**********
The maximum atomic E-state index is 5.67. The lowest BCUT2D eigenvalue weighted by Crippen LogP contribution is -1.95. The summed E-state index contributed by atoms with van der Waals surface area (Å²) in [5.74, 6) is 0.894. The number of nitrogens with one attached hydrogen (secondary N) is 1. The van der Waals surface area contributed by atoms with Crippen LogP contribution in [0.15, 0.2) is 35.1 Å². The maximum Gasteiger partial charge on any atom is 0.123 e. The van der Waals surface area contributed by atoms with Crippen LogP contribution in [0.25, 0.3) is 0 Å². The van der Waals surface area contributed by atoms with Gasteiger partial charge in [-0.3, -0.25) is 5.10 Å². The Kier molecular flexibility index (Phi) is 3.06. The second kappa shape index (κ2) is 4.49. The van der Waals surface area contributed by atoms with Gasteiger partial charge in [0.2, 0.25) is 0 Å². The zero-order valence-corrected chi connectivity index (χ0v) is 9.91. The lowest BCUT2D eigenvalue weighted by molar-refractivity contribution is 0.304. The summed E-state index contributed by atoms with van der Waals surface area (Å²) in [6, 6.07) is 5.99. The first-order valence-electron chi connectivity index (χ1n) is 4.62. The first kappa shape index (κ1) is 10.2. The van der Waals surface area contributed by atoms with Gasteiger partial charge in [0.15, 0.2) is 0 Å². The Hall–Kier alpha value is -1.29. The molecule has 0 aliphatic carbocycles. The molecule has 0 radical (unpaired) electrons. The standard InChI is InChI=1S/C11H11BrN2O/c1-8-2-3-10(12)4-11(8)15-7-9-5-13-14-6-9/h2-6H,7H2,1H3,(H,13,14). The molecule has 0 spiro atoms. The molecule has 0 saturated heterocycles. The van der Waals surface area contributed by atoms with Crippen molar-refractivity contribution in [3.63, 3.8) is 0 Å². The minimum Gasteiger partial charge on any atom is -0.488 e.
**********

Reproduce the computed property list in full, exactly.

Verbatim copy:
The maximum atomic E-state index is 5.67. The lowest BCUT2D eigenvalue weighted by Crippen LogP contribution is -1.95. The summed E-state index contributed by atoms with van der Waals surface area (Å²) in [5.74, 6) is 0.894. The number of nitrogens with one attached hydrogen (secondary N) is 1. The van der Waals surface area contributed by atoms with Crippen LogP contribution in [0.15, 0.2) is 35.1 Å². The maximum Gasteiger partial charge on any atom is 0.123 e. The van der Waals surface area contributed by atoms with Crippen LogP contribution in [0.25, 0.3) is 0 Å². The van der Waals surface area contributed by atoms with Gasteiger partial charge in [-0.3, -0.25) is 5.10 Å². The Kier molecular flexibility index (Phi) is 3.06. The second kappa shape index (κ2) is 4.49. The van der Waals surface area contributed by atoms with Gasteiger partial charge in [0.2, 0.25) is 0 Å². The zero-order valence-corrected chi connectivity index (χ0v) is 9.91. The lowest BCUT2D eigenvalue weighted by molar-refractivity contribution is 0.304. The summed E-state index contributed by atoms with van der Waals surface area (Å²) in [6, 6.07) is 5.99. The first-order valence-electron chi connectivity index (χ1n) is 4.62. The first kappa shape index (κ1) is 10.2. The van der Waals surface area contributed by atoms with Gasteiger partial charge in [0.15, 0.2) is 0 Å². The Hall–Kier alpha value is -1.29. The molecule has 0 aliphatic carbocycles. The molecule has 0 radical (unpaired) electrons. The standard InChI is InChI=1S/C11H11BrN2O/c1-8-2-3-10(12)4-11(8)15-7-9-5-13-14-6-9/h2-6H,7H2,1H3,(H,13,14). The molecule has 0 spiro atoms. The molecule has 0 saturated heterocycles. The van der Waals surface area contributed by atoms with Crippen molar-refractivity contribution in [3.63, 3.8) is 0 Å². The minimum Gasteiger partial charge on any atom is -0.488 e.